Handheld maker Palm reported quarterly earnings Tuesday that narrowly beat analyst expectations, but also offered a grim outlook for its current quarter and announced layoffs.
The forecast hit Palm's stock hard. Palm shares closed up $1.06, or 7 percent, at $15.50 on Tuesday. But in after-hours trading, the stock plunged 35 percent to $10.05.
Palm reported a profit of $9.3m (about £6.3m), or 2 cents per share, on revenue of $470.8m, excluding amortisation and goodwill charges. Analysts had been expecting a profit of 1 cent per share on revenue of about $473m in Palm's third fiscal quarter, which ended 2 March.
In the same quarter last year, the company reported a profit of $15.8m, or 3 cents per share, excluding charges.
Despite beating estimates, Palm indicated that demand is dropping off. Revenue is expected to come in at $300m to $315m for the current quarter, the company's fiscal fourth quarter. Palm reported revenue of $350m for its fourth quarter last year.
Palm expects to report a loss of 8 cents per share for the current quarter. Cost-cutting measures are being imposed at 10 percent to 15 percent of operating costs.
The company will reduce its work force by 250 employees and contract workers total. It will also postpone construction on its new corporate headquarters in San Jose, California. Work was scheduled to begin this month.
On a conference call, Palm Chief Financial Officer Judy Bruner said the company is looking to trim about 10 to 15 percent of the company's work force. The company has about 1,500 permanent workers and 400 temporary workers, Bruner said. The cuts are planned to be made by the end of April, Bruner said.
More layoffs may also be coming. "Further reductions are expected associated with the acquisition of Extended Systems," chief executive Carl Yankowski said on the conference call. That deal, announced earlier this month, is expected to close in June.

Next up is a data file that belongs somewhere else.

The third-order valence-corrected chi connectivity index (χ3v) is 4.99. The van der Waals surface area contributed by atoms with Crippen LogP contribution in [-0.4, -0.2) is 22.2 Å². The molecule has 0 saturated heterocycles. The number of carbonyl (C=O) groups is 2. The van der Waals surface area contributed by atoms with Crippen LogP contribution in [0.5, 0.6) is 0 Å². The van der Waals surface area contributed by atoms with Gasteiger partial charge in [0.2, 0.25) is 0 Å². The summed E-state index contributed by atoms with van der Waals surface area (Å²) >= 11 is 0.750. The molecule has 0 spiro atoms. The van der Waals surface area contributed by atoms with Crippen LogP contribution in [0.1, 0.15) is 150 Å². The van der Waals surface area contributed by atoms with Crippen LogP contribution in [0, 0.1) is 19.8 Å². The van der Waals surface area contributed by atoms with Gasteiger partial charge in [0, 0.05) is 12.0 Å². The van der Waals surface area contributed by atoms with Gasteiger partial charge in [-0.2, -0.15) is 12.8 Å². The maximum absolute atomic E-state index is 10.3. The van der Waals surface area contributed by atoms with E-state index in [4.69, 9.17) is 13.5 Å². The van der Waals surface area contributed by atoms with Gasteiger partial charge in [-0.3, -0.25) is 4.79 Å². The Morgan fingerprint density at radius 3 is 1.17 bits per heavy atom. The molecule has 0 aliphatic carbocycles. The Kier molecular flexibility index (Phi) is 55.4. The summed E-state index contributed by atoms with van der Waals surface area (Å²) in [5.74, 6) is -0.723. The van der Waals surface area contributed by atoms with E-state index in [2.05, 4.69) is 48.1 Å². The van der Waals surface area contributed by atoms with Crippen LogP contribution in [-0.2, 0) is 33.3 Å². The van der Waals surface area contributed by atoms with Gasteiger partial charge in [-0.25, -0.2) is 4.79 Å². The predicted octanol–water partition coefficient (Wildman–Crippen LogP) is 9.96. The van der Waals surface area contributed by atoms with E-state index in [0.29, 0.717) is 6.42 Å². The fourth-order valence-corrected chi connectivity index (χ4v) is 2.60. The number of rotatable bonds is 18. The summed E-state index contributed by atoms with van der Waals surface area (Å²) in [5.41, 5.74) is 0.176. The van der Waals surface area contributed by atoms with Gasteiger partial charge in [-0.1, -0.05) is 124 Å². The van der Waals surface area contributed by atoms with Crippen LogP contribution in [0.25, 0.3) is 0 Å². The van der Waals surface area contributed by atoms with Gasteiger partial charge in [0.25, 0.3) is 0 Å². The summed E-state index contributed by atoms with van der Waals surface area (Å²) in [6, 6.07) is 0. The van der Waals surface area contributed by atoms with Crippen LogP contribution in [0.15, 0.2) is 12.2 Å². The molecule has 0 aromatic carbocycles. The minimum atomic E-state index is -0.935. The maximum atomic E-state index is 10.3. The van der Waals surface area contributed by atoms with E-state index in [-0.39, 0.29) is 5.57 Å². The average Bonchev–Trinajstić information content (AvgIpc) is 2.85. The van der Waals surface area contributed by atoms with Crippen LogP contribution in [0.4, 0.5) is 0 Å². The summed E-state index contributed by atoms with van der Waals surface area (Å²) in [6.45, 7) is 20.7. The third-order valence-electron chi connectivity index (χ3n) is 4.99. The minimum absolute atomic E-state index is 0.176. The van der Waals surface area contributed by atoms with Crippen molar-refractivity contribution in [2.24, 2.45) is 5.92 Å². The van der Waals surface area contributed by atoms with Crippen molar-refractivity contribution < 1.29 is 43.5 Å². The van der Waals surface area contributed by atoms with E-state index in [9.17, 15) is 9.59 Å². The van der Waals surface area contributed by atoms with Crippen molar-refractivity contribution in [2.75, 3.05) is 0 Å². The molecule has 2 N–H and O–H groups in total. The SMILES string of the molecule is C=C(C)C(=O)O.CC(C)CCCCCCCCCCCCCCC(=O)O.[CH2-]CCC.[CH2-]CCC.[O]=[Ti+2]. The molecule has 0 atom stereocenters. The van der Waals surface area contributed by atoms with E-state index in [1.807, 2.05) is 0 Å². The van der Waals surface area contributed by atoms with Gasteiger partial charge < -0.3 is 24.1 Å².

Palm has grown quickly. As of June 2000, the company had 951 employees, according to a filing with the Securities and Exchange Commission.
Palm spokeswoman Marlene Somsak said the company has not decided how many of the workers will be staff and how many will be contract employees. The company did not say which parts of the company will be affected by the cuts. Employees learned of the news in the press release Tuesday afternoon.
"Palm has recently begun to feel the effects of the deteriorating macroeconomic environment," Yankowski said in a statement, "resulting in a reduced incoming order rate amid signs of what appears to be a sector slowdown. Based on this, we believe that demand is approximately flat to the fourth quarter a year ago."
Including special charges, the company earned $1.9m, or just less than 1 cent per share, in its fiscal third quarter.
The leader in the personal digital assistant market reported a 112 percent increase in the number of handhelds sold in its third quarter, compared with the same quarter last year. This brings to 13 million the total number of handhelds the company has sold.
Palm's news also pulled down the shares of other handheld makers.
After gaining $3.38 to close at $16.19 in regular trading, shares of Handspring tumbled to $11.94, or 26 percent, in after-hours trading. Shares of Research in Motion, maker of the popular BlackBerry pager, dropped 22 cents to $24.68 in regular trading and then fell another $4.38, or 18 percent, in after-hours trading.
News.com's Ian Fried contributed to this report.
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